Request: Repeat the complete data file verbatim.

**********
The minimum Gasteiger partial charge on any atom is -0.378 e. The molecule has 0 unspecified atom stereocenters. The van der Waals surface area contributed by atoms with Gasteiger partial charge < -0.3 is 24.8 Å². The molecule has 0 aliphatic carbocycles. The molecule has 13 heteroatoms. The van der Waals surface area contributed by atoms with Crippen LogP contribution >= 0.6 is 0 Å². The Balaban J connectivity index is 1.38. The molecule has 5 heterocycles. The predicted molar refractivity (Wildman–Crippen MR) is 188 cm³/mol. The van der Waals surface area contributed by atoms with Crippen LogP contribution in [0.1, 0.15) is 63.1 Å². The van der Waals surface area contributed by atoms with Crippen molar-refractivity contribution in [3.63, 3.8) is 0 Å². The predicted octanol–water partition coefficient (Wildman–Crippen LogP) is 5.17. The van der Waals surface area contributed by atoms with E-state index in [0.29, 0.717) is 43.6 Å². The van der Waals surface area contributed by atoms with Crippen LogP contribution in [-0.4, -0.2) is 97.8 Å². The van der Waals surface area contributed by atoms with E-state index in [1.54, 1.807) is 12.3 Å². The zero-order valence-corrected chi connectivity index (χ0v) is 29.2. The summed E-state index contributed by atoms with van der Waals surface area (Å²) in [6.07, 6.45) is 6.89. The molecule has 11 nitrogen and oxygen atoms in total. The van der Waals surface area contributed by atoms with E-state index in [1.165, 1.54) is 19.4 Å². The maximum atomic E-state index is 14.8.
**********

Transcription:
The minimum Gasteiger partial charge on any atom is -0.378 e. The molecule has 0 unspecified atom stereocenters. The van der Waals surface area contributed by atoms with Gasteiger partial charge < -0.3 is 24.8 Å². The molecule has 0 aliphatic carbocycles. The molecule has 13 heteroatoms. The van der Waals surface area contributed by atoms with Crippen LogP contribution >= 0.6 is 0 Å². The Balaban J connectivity index is 1.38. The molecule has 5 heterocycles. The predicted molar refractivity (Wildman–Crippen MR) is 188 cm³/mol. The van der Waals surface area contributed by atoms with Crippen LogP contribution in [0.1, 0.15) is 63.1 Å². The van der Waals surface area contributed by atoms with Crippen molar-refractivity contribution in [3.63, 3.8) is 0 Å². The predicted octanol–water partition coefficient (Wildman–Crippen LogP) is 5.17. The van der Waals surface area contributed by atoms with E-state index in [0.29, 0.717) is 43.6 Å². The van der Waals surface area contributed by atoms with Crippen LogP contribution in [-0.4, -0.2) is 97.8 Å². The van der Waals surface area contributed by atoms with E-state index in [1.54, 1.807) is 12.3 Å². The zero-order valence-corrected chi connectivity index (χ0v) is 29.2. The summed E-state index contributed by atoms with van der Waals surface area (Å²) in [6.07, 6.45) is 6.89. The molecule has 11 nitrogen and oxygen atoms in total. The van der Waals surface area contributed by atoms with E-state index in [1.165, 1.54) is 19.4 Å². The maximum atomic E-state index is 14.8.